Originally appeared in the Queen’s Journal on November 13th, 2015.
“I am just a citizen. I was the mechanism of disclosure. It’s not up to me to say what the future should be — it’s up to you,” NSA whistleblower Edward Snowden told a packed house in Grant Hall.
Snowden — a polarizing figure globally — was invited as the keynote speaker for Queen’s Model United Nations Invitational (QMUNi) for the Queen’s International Affairs Association’s (QIAA).
As the talk commenced at 6:30 p.m., Snowden was met with applause.
The buzz surrounding Snowden’s Google Hangout talk on Thursday at Grant Hall started early, as crowds started lined up to enter the Grant Hall. The building quickly hit capacity.
Snowden began with a discussion of his motivations to disclose countless NSA confidential documents. He told the audience that he once believed wholeheartedly that mass surveillance was for the public good.
He came from a “federal family”, he said, with relations to both politics and military. He said once he reached the peak of his career in government intelligence — when he received the highest security clearance — he saw the depth of the problem.
After that realization came the release of classified documents to journalists in 2013, his defection from the NSA and his indefinite stay in Russia.
“Progress often begins as an outright challenge to the law. Progress in many cases is illegal,” he said.
However, he has made himself into more than just a whistleblower. Snowden has continued to push for and encourage discussion about mass surveillance.
“Justice has to be seen to be done,” he said.
“I don’t live in Russia, I live on the Internet,” he said at another point during the talk.
When asked about Bill C-51 — the controversial terror bill in Canada — Snowden said “terrorism is often the public justification, but it’s not the actual motivation” for the bill.
He continued to say that if you strip the bill of the word “terrorism”, you can see the extent to which the bill makes fundamental changes that affect civil rights.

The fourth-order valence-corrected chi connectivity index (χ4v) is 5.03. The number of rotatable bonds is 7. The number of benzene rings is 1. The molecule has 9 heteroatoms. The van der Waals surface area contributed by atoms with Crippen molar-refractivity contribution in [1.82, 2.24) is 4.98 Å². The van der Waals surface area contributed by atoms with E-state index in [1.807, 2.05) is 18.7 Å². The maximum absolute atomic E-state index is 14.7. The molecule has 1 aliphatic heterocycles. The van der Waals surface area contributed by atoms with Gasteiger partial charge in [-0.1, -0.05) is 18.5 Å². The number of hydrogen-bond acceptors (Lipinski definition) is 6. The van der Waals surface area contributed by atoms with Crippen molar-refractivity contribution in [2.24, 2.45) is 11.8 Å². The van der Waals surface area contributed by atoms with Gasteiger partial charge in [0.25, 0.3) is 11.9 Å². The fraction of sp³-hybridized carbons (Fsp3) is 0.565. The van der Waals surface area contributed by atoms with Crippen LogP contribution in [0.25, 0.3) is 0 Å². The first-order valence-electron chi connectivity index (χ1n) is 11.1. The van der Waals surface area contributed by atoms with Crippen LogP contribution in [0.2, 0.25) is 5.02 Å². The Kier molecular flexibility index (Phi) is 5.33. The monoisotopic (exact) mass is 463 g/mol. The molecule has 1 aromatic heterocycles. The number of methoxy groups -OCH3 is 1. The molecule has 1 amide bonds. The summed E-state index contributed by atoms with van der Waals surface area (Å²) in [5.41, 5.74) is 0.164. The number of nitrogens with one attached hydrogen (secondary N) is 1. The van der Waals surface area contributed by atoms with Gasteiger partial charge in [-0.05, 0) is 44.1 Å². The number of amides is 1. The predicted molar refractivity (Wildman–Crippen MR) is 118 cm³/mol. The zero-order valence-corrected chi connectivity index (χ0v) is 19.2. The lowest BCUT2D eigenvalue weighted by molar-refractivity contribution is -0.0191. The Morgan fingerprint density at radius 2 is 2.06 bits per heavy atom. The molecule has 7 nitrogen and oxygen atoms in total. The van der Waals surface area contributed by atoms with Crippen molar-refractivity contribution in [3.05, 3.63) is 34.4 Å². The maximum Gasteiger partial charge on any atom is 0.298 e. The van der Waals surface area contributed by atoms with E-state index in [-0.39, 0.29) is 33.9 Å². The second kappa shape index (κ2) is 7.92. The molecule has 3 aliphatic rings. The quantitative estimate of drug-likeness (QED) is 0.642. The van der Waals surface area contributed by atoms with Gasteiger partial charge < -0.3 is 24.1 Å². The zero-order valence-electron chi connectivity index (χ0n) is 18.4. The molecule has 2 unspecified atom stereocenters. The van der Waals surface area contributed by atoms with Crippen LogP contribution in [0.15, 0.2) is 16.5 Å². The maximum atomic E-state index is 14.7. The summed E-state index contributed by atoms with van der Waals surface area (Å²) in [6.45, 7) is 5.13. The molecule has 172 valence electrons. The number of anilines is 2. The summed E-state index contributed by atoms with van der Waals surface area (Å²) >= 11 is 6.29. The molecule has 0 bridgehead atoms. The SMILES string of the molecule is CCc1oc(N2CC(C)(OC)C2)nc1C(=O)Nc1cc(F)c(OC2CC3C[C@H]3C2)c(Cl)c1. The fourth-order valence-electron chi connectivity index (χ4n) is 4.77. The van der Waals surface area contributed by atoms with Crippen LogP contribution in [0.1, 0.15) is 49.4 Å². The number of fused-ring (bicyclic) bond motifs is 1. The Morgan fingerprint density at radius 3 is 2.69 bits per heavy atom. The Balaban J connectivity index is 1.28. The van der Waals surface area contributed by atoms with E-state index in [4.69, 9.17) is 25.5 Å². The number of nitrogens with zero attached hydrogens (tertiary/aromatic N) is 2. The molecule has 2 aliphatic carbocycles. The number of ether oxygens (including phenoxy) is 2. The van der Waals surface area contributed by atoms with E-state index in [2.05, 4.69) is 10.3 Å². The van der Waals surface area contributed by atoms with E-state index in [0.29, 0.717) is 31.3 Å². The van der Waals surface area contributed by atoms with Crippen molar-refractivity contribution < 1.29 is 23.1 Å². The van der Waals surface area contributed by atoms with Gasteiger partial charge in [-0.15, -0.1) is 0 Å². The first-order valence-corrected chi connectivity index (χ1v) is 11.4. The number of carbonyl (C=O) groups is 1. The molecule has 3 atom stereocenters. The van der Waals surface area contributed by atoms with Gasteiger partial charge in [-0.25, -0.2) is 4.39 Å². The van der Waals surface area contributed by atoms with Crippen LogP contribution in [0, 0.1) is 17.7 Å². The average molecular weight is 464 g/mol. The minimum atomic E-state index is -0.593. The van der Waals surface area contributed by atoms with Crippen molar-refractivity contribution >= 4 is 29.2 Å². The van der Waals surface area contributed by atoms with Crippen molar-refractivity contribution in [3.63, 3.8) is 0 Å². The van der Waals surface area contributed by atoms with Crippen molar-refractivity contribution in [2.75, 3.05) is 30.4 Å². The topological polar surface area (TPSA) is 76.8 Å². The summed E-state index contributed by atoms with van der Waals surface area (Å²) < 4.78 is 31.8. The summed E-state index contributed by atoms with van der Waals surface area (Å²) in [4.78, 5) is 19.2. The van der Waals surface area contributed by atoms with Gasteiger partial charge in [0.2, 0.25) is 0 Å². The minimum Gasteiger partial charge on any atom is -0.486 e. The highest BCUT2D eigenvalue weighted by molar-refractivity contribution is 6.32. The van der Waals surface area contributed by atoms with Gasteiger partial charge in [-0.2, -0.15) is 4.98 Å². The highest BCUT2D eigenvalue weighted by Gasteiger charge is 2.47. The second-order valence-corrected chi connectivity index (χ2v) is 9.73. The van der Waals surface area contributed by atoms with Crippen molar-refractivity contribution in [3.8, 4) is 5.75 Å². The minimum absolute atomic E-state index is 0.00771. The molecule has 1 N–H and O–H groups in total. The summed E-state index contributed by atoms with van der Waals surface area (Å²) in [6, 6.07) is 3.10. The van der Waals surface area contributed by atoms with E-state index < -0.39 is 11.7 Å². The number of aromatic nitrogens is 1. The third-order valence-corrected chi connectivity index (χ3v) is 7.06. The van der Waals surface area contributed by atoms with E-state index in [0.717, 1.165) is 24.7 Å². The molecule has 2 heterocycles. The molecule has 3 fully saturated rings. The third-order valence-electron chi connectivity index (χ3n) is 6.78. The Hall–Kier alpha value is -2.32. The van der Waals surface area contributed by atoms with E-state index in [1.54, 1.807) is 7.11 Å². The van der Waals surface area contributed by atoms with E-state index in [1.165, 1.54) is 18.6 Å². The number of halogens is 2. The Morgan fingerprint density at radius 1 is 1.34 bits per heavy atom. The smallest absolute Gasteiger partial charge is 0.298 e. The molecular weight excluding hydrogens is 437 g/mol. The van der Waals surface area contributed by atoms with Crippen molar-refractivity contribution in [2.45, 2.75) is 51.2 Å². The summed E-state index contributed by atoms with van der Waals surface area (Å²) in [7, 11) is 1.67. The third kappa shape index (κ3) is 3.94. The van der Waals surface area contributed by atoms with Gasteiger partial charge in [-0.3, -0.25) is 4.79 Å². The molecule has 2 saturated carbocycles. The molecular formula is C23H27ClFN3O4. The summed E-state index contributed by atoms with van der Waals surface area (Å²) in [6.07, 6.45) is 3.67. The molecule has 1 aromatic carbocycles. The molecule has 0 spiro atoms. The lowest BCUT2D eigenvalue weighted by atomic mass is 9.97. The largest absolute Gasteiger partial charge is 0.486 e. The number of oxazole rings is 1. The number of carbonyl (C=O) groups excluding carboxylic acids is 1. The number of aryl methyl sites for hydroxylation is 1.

Snowden’s talk was intended to encourage discussion about mass surveillance. QIAA had initially contacted Snowden’s lawyer and publishers, who handle Snowden’s public affairs, and after a long process of back-and-forth negotiations they secured Snowden as a keynote speaker.
Dr. David Lyon, director of the Surveillance Studies Center and author of the recent publication Surveillance After Snowden, acted as the moderator for the talk.
There were mixed opinions among audience members about Edward Snowden and his mass disclosures of National Security Agency (NSA) intelligence documents to journalists in 2013.
Some students, like Mackenzie Schroeder, Nurs ’17, say Snowden’s actions were gutsy, but had good intentions.
Another guest, Akif Hasni, a PhD student in political studies, said he thought Snowden’s actions were important, despite the problems associated with publishing that information.
Other guests at the event didn’t completely agree with Snowden’s whistleblowing.
“It’s a dangerous thing to tell newspapers about. The thing about guys like Edward Snowden is that no one is going to know if what he did was good, while the action itself may be,” Sam Kary, ArtSci ’15, said.
Kary referred to John Oliver’s Snowden interview, where Oliver highlighted damages to national security caused by careless redacting of leaked documents by The New York Times.
The failure to properly redact leaked documents revealed the name of an NSA agent along with information on how the US government was targeting al-Qaeda operatives in Mosul in 2010.
— With files from Kate Meagher